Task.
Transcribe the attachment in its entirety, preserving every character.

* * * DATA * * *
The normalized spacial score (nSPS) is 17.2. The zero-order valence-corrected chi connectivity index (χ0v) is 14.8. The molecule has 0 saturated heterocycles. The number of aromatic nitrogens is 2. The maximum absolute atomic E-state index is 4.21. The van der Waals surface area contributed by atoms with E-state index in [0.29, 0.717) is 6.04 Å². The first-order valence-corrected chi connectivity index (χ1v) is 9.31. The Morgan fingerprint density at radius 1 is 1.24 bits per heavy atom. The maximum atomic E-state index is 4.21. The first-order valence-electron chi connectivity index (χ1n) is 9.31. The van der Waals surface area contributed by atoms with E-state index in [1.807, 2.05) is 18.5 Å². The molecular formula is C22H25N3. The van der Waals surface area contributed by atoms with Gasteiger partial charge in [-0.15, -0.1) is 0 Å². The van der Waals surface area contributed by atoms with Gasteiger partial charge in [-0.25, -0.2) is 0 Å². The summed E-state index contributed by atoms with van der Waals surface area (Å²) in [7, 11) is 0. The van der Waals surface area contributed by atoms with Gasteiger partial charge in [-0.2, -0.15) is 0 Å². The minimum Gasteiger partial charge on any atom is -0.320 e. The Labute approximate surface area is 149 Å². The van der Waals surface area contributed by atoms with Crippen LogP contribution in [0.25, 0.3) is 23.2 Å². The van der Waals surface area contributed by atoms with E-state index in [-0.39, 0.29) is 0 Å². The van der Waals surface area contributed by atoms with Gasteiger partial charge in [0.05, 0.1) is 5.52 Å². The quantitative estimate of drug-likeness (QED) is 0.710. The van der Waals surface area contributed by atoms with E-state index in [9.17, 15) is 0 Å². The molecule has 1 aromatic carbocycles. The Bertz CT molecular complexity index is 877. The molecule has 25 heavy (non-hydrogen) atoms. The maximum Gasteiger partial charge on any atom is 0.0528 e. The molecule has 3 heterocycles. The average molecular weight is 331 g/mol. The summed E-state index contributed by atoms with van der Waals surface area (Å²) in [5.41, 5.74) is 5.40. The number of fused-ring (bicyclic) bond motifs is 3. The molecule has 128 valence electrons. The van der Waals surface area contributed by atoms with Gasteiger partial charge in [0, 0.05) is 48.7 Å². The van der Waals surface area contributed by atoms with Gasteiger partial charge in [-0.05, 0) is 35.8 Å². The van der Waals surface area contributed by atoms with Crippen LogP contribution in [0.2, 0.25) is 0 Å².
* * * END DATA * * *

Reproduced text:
The normalized spacial score (nSPS) is 17.2. The zero-order valence-corrected chi connectivity index (χ0v) is 14.8. The molecule has 0 saturated heterocycles. The number of aromatic nitrogens is 2. The maximum absolute atomic E-state index is 4.21. The van der Waals surface area contributed by atoms with E-state index in [0.29, 0.717) is 6.04 Å². The first-order valence-corrected chi connectivity index (χ1v) is 9.31. The Morgan fingerprint density at radius 1 is 1.24 bits per heavy atom. The maximum atomic E-state index is 4.21. The first-order valence-electron chi connectivity index (χ1n) is 9.31. The van der Waals surface area contributed by atoms with E-state index in [1.807, 2.05) is 18.5 Å². The molecular formula is C22H25N3. The van der Waals surface area contributed by atoms with Gasteiger partial charge in [-0.15, -0.1) is 0 Å². The van der Waals surface area contributed by atoms with Gasteiger partial charge in [-0.25, -0.2) is 0 Å². The summed E-state index contributed by atoms with van der Waals surface area (Å²) in [7, 11) is 0. The van der Waals surface area contributed by atoms with Gasteiger partial charge in [-0.2, -0.15) is 0 Å². The minimum Gasteiger partial charge on any atom is -0.320 e. The Labute approximate surface area is 149 Å². The van der Waals surface area contributed by atoms with Crippen LogP contribution in [0.25, 0.3) is 23.2 Å². The van der Waals surface area contributed by atoms with E-state index in [-0.39, 0.29) is 0 Å². The van der Waals surface area contributed by atoms with Gasteiger partial charge in [0.05, 0.1) is 5.52 Å². The quantitative estimate of drug-likeness (QED) is 0.710. The van der Waals surface area contributed by atoms with E-state index in [9.17, 15) is 0 Å². The molecule has 1 aromatic carbocycles. The Bertz CT molecular complexity index is 877. The molecule has 25 heavy (non-hydrogen) atoms. The maximum Gasteiger partial charge on any atom is 0.0528 e. The molecule has 3 heterocycles. The average molecular weight is 331 g/mol. The summed E-state index contributed by atoms with van der Waals surface area (Å²) in [5.41, 5.74) is 5.40. The number of fused-ring (bicyclic) bond motifs is 3. The molecule has 128 valence electrons. The van der Waals surface area contributed by atoms with Gasteiger partial charge in [0, 0.05) is 48.7 Å². The van der Waals surface area contributed by atoms with Gasteiger partial charge in [-0.05, 0) is 35.8 Å². The van der Waals surface area contributed by atoms with Crippen LogP contribution in [0.2, 0.25) is 0 Å².